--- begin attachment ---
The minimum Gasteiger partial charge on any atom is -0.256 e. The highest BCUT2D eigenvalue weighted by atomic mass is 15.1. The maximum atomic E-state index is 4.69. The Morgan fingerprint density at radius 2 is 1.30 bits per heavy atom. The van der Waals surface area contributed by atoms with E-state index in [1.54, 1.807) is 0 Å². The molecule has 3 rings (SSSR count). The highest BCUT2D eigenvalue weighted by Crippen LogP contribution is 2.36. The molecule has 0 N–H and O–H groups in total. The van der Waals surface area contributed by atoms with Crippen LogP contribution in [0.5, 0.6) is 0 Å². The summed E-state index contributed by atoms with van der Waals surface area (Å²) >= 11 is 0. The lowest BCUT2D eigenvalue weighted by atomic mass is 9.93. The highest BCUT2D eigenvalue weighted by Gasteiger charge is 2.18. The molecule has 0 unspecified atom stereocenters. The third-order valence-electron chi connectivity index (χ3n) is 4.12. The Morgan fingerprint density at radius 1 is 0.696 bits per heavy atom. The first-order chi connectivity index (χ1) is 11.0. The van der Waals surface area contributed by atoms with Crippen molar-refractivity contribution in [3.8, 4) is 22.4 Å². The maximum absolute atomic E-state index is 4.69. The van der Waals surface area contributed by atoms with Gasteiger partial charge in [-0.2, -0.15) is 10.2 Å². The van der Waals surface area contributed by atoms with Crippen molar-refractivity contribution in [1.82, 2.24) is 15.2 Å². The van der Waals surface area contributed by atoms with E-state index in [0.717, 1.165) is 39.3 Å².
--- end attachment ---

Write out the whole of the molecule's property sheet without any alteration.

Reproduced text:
The minimum Gasteiger partial charge on any atom is -0.256 e. The highest BCUT2D eigenvalue weighted by atomic mass is 15.1. The maximum atomic E-state index is 4.69. The Morgan fingerprint density at radius 2 is 1.30 bits per heavy atom. The van der Waals surface area contributed by atoms with E-state index in [1.54, 1.807) is 0 Å². The molecule has 3 rings (SSSR count). The highest BCUT2D eigenvalue weighted by Crippen LogP contribution is 2.36. The molecule has 0 N–H and O–H groups in total. The van der Waals surface area contributed by atoms with Crippen LogP contribution in [0.5, 0.6) is 0 Å². The summed E-state index contributed by atoms with van der Waals surface area (Å²) >= 11 is 0. The lowest BCUT2D eigenvalue weighted by atomic mass is 9.93. The highest BCUT2D eigenvalue weighted by Gasteiger charge is 2.18. The molecule has 0 unspecified atom stereocenters. The third-order valence-electron chi connectivity index (χ3n) is 4.12. The Morgan fingerprint density at radius 1 is 0.696 bits per heavy atom. The first-order chi connectivity index (χ1) is 11.0. The van der Waals surface area contributed by atoms with Crippen molar-refractivity contribution in [3.8, 4) is 22.4 Å². The maximum absolute atomic E-state index is 4.69. The van der Waals surface area contributed by atoms with Gasteiger partial charge in [-0.2, -0.15) is 10.2 Å². The van der Waals surface area contributed by atoms with Crippen molar-refractivity contribution in [1.82, 2.24) is 15.2 Å². The van der Waals surface area contributed by atoms with E-state index in [0.717, 1.165) is 39.3 Å².